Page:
Association Control Based Load Balancing in Wireless Cellular Networks Using Preamble Sequences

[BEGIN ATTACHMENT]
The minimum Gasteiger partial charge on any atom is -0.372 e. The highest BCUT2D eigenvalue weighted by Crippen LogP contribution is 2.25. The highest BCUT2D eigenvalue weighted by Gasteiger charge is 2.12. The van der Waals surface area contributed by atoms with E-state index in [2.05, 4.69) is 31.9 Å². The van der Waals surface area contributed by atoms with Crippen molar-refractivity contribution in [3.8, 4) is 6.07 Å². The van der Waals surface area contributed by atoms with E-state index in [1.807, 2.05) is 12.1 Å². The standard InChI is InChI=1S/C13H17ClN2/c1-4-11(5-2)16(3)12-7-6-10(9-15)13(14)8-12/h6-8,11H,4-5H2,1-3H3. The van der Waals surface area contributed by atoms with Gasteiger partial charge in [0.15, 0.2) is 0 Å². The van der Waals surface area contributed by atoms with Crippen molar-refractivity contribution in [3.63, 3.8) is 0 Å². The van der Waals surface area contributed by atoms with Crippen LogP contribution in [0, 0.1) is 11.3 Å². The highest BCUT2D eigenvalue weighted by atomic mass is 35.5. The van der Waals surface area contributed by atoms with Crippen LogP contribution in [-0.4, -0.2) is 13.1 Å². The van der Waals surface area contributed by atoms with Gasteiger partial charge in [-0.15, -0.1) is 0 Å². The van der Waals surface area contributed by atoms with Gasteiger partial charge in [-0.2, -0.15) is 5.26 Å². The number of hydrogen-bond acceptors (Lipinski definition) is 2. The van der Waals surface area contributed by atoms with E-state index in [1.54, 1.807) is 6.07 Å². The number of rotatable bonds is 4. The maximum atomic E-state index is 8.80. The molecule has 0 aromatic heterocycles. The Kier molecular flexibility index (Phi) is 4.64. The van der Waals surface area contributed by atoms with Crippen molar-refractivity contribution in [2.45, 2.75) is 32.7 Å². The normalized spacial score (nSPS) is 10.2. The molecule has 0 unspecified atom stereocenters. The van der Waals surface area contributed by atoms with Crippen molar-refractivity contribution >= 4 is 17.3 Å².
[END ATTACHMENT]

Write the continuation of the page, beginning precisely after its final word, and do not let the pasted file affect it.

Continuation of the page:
The efficient allocation and use of radio resources is crucial for achieving the maximum possible throughput and capacity in wireless networks. The conventional strongest signal-based user association in cellular networks generally considers only the strength of the signal while selecting a BS, and ignores the level of congestion or load at it. As a consequence, some BSs tend to suffer from heavy load, while their adjacent BSs may carry only light load. This load imbalance severely hampers the network from fully utilizing the network capacity and providing fair services to users. In this thesis, we investigate the applicability of the preamble code sequence, which is mainly used for cell identification, as an implicit information indicator for load balancing in cellular networks. By exploiting the high auto-correlation and low cross-correlation property among preamble sequences, we propose distributed load balancing schemes that implicitly obtain information about the load status of BSs, for intelligent association control. This enables the new users to be attached to BSs with relatively low load in the long term, alleviating the problem of non-uniform user distribution and load imbalance across the network. Extensive simulations are performed with various user densities considering throughput fair and resource fair, as the resource allocation policies in each cell. It is observed that significant improvement in minimum throughput and fair user distribution is achieved by employing our proposed schemes, and preamble sequences can be effectively used as a leverage for better cell-site selection from the viewpoint of fairness provisioning. The load of the entire system is also observed to be balanced, which consequently enhances the capacity of the network, as evidenced by the simulation results.